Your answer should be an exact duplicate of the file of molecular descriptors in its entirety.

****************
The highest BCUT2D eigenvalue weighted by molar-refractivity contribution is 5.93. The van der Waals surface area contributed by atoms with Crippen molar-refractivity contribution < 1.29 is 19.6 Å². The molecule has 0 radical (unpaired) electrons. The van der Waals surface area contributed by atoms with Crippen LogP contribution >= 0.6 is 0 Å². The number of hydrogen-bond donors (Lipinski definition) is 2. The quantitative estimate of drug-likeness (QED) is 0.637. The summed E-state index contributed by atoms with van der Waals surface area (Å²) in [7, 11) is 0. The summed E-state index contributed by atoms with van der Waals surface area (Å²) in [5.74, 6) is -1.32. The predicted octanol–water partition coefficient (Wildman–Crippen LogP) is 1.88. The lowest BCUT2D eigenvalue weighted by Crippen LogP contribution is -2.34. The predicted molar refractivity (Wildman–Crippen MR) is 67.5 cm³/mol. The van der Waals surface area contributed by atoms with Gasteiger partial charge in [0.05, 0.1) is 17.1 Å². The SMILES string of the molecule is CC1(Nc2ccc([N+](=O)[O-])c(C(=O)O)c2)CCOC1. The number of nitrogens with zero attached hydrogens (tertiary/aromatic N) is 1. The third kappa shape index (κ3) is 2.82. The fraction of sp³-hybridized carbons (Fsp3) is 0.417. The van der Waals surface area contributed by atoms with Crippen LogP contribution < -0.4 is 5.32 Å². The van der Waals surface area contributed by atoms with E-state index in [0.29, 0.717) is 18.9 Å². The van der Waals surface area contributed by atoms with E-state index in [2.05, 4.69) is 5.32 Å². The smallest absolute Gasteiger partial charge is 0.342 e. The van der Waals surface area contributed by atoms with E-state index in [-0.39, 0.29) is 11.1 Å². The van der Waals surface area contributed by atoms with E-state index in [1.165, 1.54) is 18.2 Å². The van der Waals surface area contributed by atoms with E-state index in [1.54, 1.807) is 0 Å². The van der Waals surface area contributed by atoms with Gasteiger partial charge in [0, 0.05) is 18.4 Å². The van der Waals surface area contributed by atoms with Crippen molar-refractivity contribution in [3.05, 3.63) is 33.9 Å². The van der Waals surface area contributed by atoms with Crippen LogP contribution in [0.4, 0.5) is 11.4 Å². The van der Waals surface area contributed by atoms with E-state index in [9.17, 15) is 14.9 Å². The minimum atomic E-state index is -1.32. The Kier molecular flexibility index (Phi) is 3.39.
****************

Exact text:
The highest BCUT2D eigenvalue weighted by molar-refractivity contribution is 5.93. The van der Waals surface area contributed by atoms with Crippen molar-refractivity contribution < 1.29 is 19.6 Å². The molecule has 0 radical (unpaired) electrons. The van der Waals surface area contributed by atoms with Crippen LogP contribution >= 0.6 is 0 Å². The number of hydrogen-bond donors (Lipinski definition) is 2. The quantitative estimate of drug-likeness (QED) is 0.637. The summed E-state index contributed by atoms with van der Waals surface area (Å²) in [7, 11) is 0. The summed E-state index contributed by atoms with van der Waals surface area (Å²) in [5.74, 6) is -1.32. The predicted octanol–water partition coefficient (Wildman–Crippen LogP) is 1.88. The lowest BCUT2D eigenvalue weighted by Crippen LogP contribution is -2.34. The predicted molar refractivity (Wildman–Crippen MR) is 67.5 cm³/mol. The van der Waals surface area contributed by atoms with Gasteiger partial charge in [0.05, 0.1) is 17.1 Å². The SMILES string of the molecule is CC1(Nc2ccc([N+](=O)[O-])c(C(=O)O)c2)CCOC1. The number of nitrogens with zero attached hydrogens (tertiary/aromatic N) is 1. The third kappa shape index (κ3) is 2.82. The fraction of sp³-hybridized carbons (Fsp3) is 0.417. The van der Waals surface area contributed by atoms with Crippen LogP contribution < -0.4 is 5.32 Å². The van der Waals surface area contributed by atoms with E-state index in [0.29, 0.717) is 18.9 Å². The van der Waals surface area contributed by atoms with E-state index in [2.05, 4.69) is 5.32 Å². The smallest absolute Gasteiger partial charge is 0.342 e. The van der Waals surface area contributed by atoms with E-state index in [-0.39, 0.29) is 11.1 Å². The van der Waals surface area contributed by atoms with E-state index in [1.165, 1.54) is 18.2 Å². The van der Waals surface area contributed by atoms with E-state index in [1.54, 1.807) is 0 Å². The van der Waals surface area contributed by atoms with Gasteiger partial charge in [0, 0.05) is 18.4 Å². The van der Waals surface area contributed by atoms with Crippen molar-refractivity contribution in [3.05, 3.63) is 33.9 Å². The van der Waals surface area contributed by atoms with Crippen LogP contribution in [0.4, 0.5) is 11.4 Å². The van der Waals surface area contributed by atoms with E-state index in [9.17, 15) is 14.9 Å². The minimum atomic E-state index is -1.32. The Kier molecular flexibility index (Phi) is 3.39.